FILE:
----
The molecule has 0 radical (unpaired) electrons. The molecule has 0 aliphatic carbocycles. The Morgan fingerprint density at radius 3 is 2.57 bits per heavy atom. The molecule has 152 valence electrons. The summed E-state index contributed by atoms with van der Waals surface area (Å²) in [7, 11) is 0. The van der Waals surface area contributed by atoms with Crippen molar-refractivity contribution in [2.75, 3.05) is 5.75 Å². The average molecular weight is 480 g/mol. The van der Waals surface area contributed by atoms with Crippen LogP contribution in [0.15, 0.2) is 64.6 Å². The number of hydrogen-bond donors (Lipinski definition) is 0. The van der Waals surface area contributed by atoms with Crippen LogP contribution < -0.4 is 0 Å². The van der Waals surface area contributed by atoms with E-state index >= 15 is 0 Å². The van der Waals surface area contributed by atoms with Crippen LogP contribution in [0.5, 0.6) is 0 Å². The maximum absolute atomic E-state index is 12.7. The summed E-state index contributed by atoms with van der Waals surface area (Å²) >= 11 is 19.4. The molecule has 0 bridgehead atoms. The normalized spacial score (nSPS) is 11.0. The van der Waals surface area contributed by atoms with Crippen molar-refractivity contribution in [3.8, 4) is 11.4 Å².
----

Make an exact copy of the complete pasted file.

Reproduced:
The molecule has 0 radical (unpaired) electrons. The molecule has 0 aliphatic carbocycles. The Morgan fingerprint density at radius 3 is 2.57 bits per heavy atom. The molecule has 152 valence electrons. The summed E-state index contributed by atoms with van der Waals surface area (Å²) in [7, 11) is 0. The van der Waals surface area contributed by atoms with Crippen molar-refractivity contribution in [2.75, 3.05) is 5.75 Å². The average molecular weight is 480 g/mol. The van der Waals surface area contributed by atoms with Crippen LogP contribution in [0.15, 0.2) is 64.6 Å². The number of hydrogen-bond donors (Lipinski definition) is 0. The van der Waals surface area contributed by atoms with Crippen LogP contribution < -0.4 is 0 Å². The van der Waals surface area contributed by atoms with E-state index >= 15 is 0 Å². The van der Waals surface area contributed by atoms with Crippen LogP contribution in [0.5, 0.6) is 0 Å². The maximum absolute atomic E-state index is 12.7. The summed E-state index contributed by atoms with van der Waals surface area (Å²) >= 11 is 19.4. The molecule has 0 bridgehead atoms. The normalized spacial score (nSPS) is 11.0. The van der Waals surface area contributed by atoms with Crippen molar-refractivity contribution in [3.8, 4) is 11.4 Å².